- Emma Parker
- July 16, 2020
Let us start by pondering over a question, you think of your answer, and I will tell you mine towards the end.
So, the question is,
Can a person claim to be perfect?
Can perfection ever be achieved?
Can someone become so good at something that there is no room for improvement?
I know you would say that these are three questions, but they are asking you the same, just in different words.
So, while you think about the answer to these, I’ll begin today’s topic, which is learning.
If we look at the word learn, we will find two connotations of the same,
One refers to the acquisition of knowledge, wherein you absorb as much as is being told to you;
And the second is with regards to memory; when you see or hear something, and that becomes imprinted in your memory, it means you have learnt it.
I honestly had to look up the meaning of the word, I knew what it meant, but explaining in words was kind of difficult. And another honest opinion, I feel the word’s meaning is far more elaborate than I thought.
The process of learning starts when we are born; every one of you would agree to this; however, its end is always under contention.
So, the question we are going to address today is whether learning ever stops or not.
The First Learnt Chapter
From the moment we become self-aware, the learning process starts.
- The first words we speak are because of the words that our parents speak around us at home;
- The first time we take steps is because of the encouragement our parents give us;
- The first time we hurt ourselves is because we tried to use something that we were not supposed to; this is learning the hard way, but learning all the same.
From talking in broken phrases to making complete logical sentences;
From taking hesitant baby steps to running across the yard;
From our parents feed us every meal to us finishing the entire plate ourselves;
I call each of these experiences a part of the learning curve and all of them happen inside our home, and they continue until we are alive.
The kind of personality we develop is decided by the atmosphere we have in our homes. If our parents are patient, kind and love animals, there is a high likelihood that we would develop the same traits.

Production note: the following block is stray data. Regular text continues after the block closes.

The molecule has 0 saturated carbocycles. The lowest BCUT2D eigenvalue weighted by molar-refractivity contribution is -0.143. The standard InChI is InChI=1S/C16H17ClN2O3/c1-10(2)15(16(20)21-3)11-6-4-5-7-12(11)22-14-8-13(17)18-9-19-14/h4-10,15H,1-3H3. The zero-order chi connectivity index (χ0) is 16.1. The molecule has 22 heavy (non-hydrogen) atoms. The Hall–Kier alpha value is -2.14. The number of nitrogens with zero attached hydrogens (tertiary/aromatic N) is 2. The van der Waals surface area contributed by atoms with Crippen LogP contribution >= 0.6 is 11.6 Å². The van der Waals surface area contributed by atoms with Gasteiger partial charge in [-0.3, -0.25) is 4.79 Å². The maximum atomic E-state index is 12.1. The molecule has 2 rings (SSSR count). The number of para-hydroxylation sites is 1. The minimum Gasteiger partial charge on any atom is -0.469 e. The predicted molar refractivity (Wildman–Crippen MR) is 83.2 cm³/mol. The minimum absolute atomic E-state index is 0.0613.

The School Curriculum
If I asked you where you learnt most of the things you know, your answer would probably be school.
And it is correct,
I am able to write because I went to school;
I am able to make complex ideas convert into complex sentences because I went to school;
And I am able to think those complex ideas because I went to school;
School can take a child’s knowledge spectrum go from 1 to 1000 or 100,000 during the years spent there.
While our home helps us in building our moral values, school is responsible for the technical and practical knowledge we acquire.
Subjects like Science, History and Algebra are not many of our parents’ cup of tea, and that is why school is where we go to learn.
The college takes this education to the next level readying us for the world beyond. Perhaps that is why we do not hesitate in taking on quick student loans to pay for the degree that will get us a well-paying job.
The Corporate Life
If you think the learning has come to a halt, you are utterly mistaken, my friend. You can say that the theoretical kind is done for after graduate school, but the real kind has just begun.
The things you learn when you enter the working life are not something you can learn in a classroom, the working class would agree with me.
- Handling the work pressure;
- Dealing with corporate politics;
- Overcoming racism, gender inequality and nepotism;
- Managing to keep a stoic face when your boss is verbally bashing you over the loss of a contract;
- And yes, the most important for improving your performance, your abilities and your strengths to become the best employee anyone can ask for.
You would be wise to remember that you cannot learn all of these in a day, a week or even a year. It takes all of your working life to become somewhat of an expert in these.
By the time a person retires, he has learnt as much as he can in his field. Upon retiring when he gets accustomed to the world outside his office, he realises that the world has changed a lot and the learning begins again. It is not a realisation that has a negative flair to it, rather the opposite.
Learning is always fun. Nobody can deny that.
In the end, I want to say that learning is the pathway to perfection.
When a person has learnt everything he possibly can, only then could he be considered to become a contender for perfection.
Since learning never ceases, even when you have gone through your entire life with far more experiences than an average person, there would still be a lot of things and subjects that you might not know about.
Therefore, as learning’s curve never plateaus, perfection can never be achieved.